Who’s better protected, dogs or renters?
11 Jan 2016
When a landlord tries to get a licence so they can rent their home out, they have to confirm that no one will die from a preventable gas leak. On that basis, you might think licencing is a necessary safeguard for all 1.5 million renters in London. Not so. Government policy says anyone running a dog kennel needs a licence – but not necessarily anyone renting a home to a family.
When 1 in 6 private renters in England live in a home containing a hazard, it’s curious that last week, Redbridge Council, an area with a high number of private renters, failed to convince the Secretary of State that they should be allowed to require all landlords to have a license. The rules were changed last year so that councils have to get the government’s permission to do this. It now seems that permission won’t be granted lightly. Enfield also recently withdrew its plans for licencing following a legal challenge. No doubt other councils will now be deterred from trying.
The whole system is in fact something of a mess, as there are at least three different systems of landlord licensing in operation in London alone. To understand this, we have to look at the history. In the nineties, poor conditions were associated with large rented properties. To tackle this, the government introduced compulsory licencing for large, three-storey plus properties containing multiple households (called ‘houses in multiple occupation’ or HMOs). Twenty London boroughs now have no more than this minimum compulsory level of licencing.
At the same time, local councils were also given the power to introduce two further types of licencing if they met specific conditions. Eleven boroughs have taken advantage of this and introduced either or both ‘additional licencing’ for large rented properties which fall outside the remit of compulsory licencing, and ‘selective licencing’ to tackle problems with anti-social behaviour or poor conditions among rented properties in precise geographical areas.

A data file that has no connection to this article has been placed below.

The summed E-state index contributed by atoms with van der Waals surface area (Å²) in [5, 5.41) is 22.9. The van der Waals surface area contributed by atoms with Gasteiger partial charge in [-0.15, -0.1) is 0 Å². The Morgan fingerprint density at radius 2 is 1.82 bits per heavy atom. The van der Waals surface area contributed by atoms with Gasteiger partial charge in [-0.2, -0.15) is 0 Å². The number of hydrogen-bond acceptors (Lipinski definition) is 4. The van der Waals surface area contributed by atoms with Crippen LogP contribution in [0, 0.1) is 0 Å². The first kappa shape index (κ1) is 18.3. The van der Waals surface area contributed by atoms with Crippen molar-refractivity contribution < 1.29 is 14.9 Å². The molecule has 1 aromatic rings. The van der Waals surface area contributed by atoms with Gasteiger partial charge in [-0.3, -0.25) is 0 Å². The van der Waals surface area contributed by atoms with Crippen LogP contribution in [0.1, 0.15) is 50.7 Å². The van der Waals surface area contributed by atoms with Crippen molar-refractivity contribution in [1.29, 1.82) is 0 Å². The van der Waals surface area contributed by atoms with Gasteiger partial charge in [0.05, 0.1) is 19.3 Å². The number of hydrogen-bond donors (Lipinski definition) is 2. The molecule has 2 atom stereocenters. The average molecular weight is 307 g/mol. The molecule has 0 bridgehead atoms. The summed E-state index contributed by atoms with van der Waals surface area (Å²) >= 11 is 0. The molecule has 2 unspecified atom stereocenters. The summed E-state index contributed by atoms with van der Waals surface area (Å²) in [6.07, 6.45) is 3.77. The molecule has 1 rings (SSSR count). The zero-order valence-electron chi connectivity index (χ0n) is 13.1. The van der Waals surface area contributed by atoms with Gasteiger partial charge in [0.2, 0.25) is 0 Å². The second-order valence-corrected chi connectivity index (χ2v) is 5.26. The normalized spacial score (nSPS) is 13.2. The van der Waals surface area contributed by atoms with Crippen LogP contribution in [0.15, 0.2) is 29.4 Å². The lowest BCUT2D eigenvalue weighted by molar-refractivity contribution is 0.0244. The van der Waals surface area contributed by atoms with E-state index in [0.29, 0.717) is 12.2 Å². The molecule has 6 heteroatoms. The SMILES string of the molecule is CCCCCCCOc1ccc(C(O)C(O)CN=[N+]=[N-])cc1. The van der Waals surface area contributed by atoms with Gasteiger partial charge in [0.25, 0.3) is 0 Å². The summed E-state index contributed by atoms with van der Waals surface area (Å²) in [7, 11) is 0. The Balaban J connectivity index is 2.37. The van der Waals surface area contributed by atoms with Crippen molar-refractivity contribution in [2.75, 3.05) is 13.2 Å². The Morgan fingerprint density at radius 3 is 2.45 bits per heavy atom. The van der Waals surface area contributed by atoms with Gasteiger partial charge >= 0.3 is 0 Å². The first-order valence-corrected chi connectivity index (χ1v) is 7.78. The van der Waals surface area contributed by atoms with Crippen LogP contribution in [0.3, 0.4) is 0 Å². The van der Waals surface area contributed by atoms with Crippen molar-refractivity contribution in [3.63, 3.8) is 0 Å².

Two councils have exercised their discretionary powers and introduced borough-wide licencing, meaning every landlord has to be licenced (with some very limited exceptions).
This three-tier system of licencing has created a patchwork quilt of uneven protection for renters, with landlords left to work out what their responsibilities are from property to property, borough to borough. In some boroughs, landlords face a fine of up to £20,000 if they get it wrong. The system is both unattractive and confusing, and now it seems even councils are a bit lost. It’s hard to keep up: Future of London produced a useful map of licencing schemes in London last summer, but things have already moved on.
Snapshot of licencing schemes in London, January 2016
The news about Redbridge suggests other councils may not be able to follow Newham and Barking’s lead. It seems that there could be a view in government that outer London boroughs don’t need full borough licencing – but if so, that needs interrogating. We know the private rented sector is growing rapidly in those precise areas, and poor conditions are now found in rented homes of all shapes and sizes.
If central and local government are struggling to make licencing work for London, it’s time we looked to the Mayor to make London’s renters safe. We know that licencing can make a difference. Our survey of private landlords, indicates that landlords surveyed who were licensed or a member of a trade body were more likely to be following the law and good practice on safety, and less likely to be struggling with repairs.
There are now pleasing signs from government that they recognise that licencing can drive up the quality of rented accommodation. However, current government plans fall short of full licencing. Many London renters will continue to languish in licence-free deserts.
Opponents to licencing argue that landlords can be encouraged to voluntarily vouch for the quality of the homes they provide, through for example, joining an accreditation scheme. The sad fact is that very few landlords join voluntary schemes, as the underwhelming take-up of the Mayor’s London Rental Standard has shown.
That’s why we need the next Mayor to show real leadership by campaigning for full, coherent licensing for the whole of London. Even without the power to introduce London wide licencing, the Mayor could work with London boroughs to make the existing licencing system work far better for London’s renters and landlords.
Parity between London’s renters and dogs shouldn’t be too much to ask.